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Calculation / Formula for cathedral or arched cabinet doors

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Noel

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Anybody help me on this one? Danny Proulx uses one but I can't really get on with it and I can't find any other ones.

TIA.
 

Noel

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deserter":1okw3o64 said:
Is it the radius of the part circle your trying to work out?


~Nil carborundum illegitemi~
In essence yes, the arc and chord etc. Various sizes of cathedral doors to make so need something so that they they all blend in. They have to match various sizes of existing doors. I may be able to borrow a door if I need to.
 

9fingers

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Noel,
Assuming the curved edge is part of a circle (it need not be - could be an ellipse or an arbitrary oval)
If you have the length of the chord 2L and the distance D between the chord and the circumference of the circle, then the radius of the circle is given by:-


R=(L^2 +D^2) /2D

hth

Bob
 

Noel

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9fingers":1ztwyiuw said:
Noel,
Assuming the curved edge is part of a circle (it need not be - could be an ellipse or an arbitrary oval)
If you have the length of the chord 2L and the distance D between the chord and the circumference of the circle, then the radius of the circle is given by:-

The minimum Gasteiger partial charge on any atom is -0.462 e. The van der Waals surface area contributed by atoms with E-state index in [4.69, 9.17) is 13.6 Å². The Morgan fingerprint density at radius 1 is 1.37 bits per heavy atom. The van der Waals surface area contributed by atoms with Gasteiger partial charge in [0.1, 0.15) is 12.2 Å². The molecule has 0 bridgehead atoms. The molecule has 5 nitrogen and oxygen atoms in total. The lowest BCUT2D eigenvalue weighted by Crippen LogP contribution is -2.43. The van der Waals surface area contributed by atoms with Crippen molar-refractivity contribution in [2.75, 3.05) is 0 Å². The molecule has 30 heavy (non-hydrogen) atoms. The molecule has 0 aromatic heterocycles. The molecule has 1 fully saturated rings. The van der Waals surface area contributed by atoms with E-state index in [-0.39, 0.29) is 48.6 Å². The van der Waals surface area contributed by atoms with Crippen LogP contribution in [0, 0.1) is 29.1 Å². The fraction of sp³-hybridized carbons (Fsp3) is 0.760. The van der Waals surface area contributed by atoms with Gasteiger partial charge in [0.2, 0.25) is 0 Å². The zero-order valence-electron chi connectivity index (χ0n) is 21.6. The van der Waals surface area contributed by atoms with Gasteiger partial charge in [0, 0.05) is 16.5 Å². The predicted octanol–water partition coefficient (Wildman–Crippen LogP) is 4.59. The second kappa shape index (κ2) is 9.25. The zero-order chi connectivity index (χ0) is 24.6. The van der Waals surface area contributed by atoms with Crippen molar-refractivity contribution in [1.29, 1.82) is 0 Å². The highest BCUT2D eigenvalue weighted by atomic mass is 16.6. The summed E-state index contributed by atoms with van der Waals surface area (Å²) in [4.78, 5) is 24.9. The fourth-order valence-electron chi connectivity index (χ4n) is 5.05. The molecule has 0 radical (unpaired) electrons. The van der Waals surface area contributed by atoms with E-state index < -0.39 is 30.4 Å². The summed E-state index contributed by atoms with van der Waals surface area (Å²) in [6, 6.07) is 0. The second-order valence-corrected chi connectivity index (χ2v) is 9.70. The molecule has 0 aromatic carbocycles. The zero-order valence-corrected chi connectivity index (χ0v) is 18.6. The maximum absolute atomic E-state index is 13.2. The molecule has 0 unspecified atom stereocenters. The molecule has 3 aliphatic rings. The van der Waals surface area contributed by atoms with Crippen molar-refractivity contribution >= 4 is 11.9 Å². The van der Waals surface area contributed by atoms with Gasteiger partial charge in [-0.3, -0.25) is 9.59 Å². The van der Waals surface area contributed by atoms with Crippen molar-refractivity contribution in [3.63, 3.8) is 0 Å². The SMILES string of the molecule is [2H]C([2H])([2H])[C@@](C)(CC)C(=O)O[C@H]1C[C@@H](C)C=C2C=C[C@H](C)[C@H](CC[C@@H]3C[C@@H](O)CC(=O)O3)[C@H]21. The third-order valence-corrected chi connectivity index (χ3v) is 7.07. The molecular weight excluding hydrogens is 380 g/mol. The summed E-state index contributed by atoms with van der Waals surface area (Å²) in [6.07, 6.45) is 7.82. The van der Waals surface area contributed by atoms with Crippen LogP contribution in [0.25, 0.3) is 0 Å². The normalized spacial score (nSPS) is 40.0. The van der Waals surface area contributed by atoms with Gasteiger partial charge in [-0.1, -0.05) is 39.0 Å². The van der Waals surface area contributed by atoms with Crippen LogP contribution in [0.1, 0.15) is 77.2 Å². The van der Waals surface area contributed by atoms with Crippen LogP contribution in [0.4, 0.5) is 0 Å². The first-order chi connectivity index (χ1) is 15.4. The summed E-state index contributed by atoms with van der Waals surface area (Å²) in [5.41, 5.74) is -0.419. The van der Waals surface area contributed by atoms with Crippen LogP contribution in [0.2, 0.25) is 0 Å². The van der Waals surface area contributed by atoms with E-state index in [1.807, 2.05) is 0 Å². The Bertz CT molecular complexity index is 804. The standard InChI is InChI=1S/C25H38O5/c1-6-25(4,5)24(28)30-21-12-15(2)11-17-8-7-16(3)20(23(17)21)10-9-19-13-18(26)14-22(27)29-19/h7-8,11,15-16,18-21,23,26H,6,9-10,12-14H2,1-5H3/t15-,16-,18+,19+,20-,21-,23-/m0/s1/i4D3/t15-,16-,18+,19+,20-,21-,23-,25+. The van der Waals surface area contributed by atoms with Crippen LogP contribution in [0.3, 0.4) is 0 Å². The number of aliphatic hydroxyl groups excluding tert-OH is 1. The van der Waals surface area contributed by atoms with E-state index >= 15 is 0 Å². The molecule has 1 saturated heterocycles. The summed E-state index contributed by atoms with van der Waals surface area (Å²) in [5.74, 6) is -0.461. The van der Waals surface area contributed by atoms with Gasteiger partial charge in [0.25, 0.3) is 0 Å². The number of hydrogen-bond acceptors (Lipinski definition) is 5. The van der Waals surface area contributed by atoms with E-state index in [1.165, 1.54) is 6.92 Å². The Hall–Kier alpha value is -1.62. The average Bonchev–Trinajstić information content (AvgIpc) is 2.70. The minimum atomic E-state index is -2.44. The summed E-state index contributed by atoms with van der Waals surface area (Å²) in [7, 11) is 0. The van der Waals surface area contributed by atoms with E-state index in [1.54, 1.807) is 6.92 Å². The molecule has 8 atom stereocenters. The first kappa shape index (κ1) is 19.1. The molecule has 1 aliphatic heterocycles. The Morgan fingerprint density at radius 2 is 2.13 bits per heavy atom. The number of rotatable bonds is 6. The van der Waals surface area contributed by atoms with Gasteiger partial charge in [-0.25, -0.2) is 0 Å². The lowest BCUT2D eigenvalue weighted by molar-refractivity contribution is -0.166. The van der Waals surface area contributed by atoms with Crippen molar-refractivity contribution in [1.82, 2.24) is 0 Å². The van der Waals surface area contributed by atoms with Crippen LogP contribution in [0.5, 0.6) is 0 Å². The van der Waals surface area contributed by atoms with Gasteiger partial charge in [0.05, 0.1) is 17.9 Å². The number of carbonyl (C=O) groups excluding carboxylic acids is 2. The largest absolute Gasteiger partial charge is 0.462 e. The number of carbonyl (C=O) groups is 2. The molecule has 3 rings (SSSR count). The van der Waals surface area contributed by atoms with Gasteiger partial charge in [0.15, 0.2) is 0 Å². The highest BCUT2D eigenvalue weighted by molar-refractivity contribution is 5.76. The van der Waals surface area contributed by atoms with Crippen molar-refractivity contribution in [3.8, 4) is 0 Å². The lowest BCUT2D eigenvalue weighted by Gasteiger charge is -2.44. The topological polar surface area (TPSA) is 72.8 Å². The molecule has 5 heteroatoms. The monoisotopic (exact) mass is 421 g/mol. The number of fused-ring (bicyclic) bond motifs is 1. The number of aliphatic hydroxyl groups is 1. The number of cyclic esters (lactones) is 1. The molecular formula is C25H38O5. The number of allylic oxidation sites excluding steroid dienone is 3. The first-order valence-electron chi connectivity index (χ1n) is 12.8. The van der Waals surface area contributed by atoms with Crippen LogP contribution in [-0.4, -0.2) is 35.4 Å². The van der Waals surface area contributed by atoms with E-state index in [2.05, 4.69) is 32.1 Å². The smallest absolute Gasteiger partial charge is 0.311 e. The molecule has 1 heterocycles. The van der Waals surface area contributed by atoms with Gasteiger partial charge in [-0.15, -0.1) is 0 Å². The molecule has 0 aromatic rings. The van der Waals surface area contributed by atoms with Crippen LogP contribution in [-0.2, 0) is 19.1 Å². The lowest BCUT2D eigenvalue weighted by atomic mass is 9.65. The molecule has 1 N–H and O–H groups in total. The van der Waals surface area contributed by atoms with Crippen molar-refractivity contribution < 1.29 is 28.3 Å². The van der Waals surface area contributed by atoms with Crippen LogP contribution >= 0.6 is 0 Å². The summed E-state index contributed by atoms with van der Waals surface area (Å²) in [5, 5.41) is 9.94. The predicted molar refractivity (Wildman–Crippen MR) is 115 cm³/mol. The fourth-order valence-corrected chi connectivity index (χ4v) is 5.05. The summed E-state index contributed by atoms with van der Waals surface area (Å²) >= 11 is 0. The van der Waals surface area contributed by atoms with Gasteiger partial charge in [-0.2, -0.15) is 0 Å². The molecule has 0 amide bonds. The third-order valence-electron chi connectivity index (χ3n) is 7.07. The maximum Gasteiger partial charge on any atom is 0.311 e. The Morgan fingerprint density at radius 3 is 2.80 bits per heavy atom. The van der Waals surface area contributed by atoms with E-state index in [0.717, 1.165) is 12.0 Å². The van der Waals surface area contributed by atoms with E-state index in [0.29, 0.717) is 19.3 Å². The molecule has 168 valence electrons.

R=(L^2 +D^2) /2D

hth

Bob
Thankyou Bob, good on yer.
 

CHJ

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Noel, if you need to match the form of existing doors with the uncertainty of how the curves were constructed, would it not be better to scribe a pattern from an existing door or it's frame and use that to scale up or down by fixed amounts , rather than bothering with calculations that may or may not be the same as used for the original.
 

Noel

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CHJ":2m7grtym said:
Noel, if you need to match the form of existing doors with the uncertainty of how the curves were constructed, would it not be better to scribe a pattern from an existing door or it's frame and use that to scale up or down by fixed amounts , rather than bothering with calculations that may or may not be the same as used for the original.
That's something I hadn't considered Chas and it seems obvious. As long as all the different doors look in proportion I'd be happy. I do have a tendency to over complicate matters.
 

CHJ

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I'm one for rarely bothering about finite dimensions, as long as components fit or match each other and tend to work with rods rather than rules when working with existing structures or components.
Last time I had to do similar I just marked up a series of contours on a sheet of hardboard at the steps required using dividers and used it as a full sized template, starting with the biggest and trimming it down in stages to the smallest.

(A technique borrowed from garment pattern grading where numerous production patterns are cut from a common design sheet.)
 

9fingers

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Looking here http://en.wikipedia.org/wiki/Gothic_arc ... _character, it seems that a common form of arch is the equilateral one.

Here the radius of each curve equals the width of the opening and the centre of the curve is at the top of each vertical element of the opening.

It might be worth check to see if your pattern complies with this principle and if so scaling other sizes becomes a doddle. Also any trim or moulding radii are readily derived form the basic door.

Bob
 

CHJ

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That makes a lot of sense, using a pair of dividers to scribe the arcs from a simple reference point would be the obvious for the timeframe. The ones I had to copy (screen details not doors) were somewhat more pointed with a radius greater than the width.
 

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